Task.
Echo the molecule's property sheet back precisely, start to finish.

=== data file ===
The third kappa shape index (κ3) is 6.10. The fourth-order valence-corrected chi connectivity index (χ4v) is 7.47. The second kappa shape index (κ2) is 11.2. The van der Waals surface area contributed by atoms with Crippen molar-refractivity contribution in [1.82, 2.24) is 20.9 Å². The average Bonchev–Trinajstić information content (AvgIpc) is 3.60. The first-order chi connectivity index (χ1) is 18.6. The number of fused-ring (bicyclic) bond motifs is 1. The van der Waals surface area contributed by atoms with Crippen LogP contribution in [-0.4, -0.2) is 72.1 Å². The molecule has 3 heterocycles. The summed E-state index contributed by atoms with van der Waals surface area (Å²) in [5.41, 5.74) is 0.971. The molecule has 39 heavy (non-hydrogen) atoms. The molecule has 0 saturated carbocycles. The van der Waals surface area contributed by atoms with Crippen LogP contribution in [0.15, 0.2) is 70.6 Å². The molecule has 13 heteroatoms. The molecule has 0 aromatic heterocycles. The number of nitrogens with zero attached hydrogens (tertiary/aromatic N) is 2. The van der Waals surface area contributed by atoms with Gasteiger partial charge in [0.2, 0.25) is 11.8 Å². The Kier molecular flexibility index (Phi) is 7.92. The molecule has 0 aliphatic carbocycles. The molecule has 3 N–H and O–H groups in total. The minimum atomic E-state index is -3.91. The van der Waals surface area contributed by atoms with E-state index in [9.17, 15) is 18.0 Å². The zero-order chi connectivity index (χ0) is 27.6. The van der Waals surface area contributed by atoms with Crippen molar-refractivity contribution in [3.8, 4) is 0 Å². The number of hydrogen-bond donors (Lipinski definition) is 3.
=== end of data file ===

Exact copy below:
The third kappa shape index (κ3) is 6.10. The fourth-order valence-corrected chi connectivity index (χ4v) is 7.47. The second kappa shape index (κ2) is 11.2. The van der Waals surface area contributed by atoms with Crippen molar-refractivity contribution in [1.82, 2.24) is 20.9 Å². The average Bonchev–Trinajstić information content (AvgIpc) is 3.60. The first-order chi connectivity index (χ1) is 18.6. The number of fused-ring (bicyclic) bond motifs is 1. The van der Waals surface area contributed by atoms with Crippen LogP contribution in [-0.4, -0.2) is 72.1 Å². The molecule has 3 heterocycles. The summed E-state index contributed by atoms with van der Waals surface area (Å²) in [5.41, 5.74) is 0.971. The molecule has 39 heavy (non-hydrogen) atoms. The molecule has 0 saturated carbocycles. The van der Waals surface area contributed by atoms with Crippen LogP contribution in [0.15, 0.2) is 70.6 Å². The molecule has 13 heteroatoms. The molecule has 0 aromatic heterocycles. The number of nitrogens with zero attached hydrogens (tertiary/aromatic N) is 2. The van der Waals surface area contributed by atoms with Gasteiger partial charge in [0.2, 0.25) is 11.8 Å². The Kier molecular flexibility index (Phi) is 7.92. The molecule has 0 aliphatic carbocycles. The molecule has 3 N–H and O–H groups in total. The minimum atomic E-state index is -3.91. The van der Waals surface area contributed by atoms with E-state index in [9.17, 15) is 18.0 Å². The zero-order chi connectivity index (χ0) is 27.6. The van der Waals surface area contributed by atoms with Crippen molar-refractivity contribution in [3.8, 4) is 0 Å². The number of hydrogen-bond donors (Lipinski definition) is 3.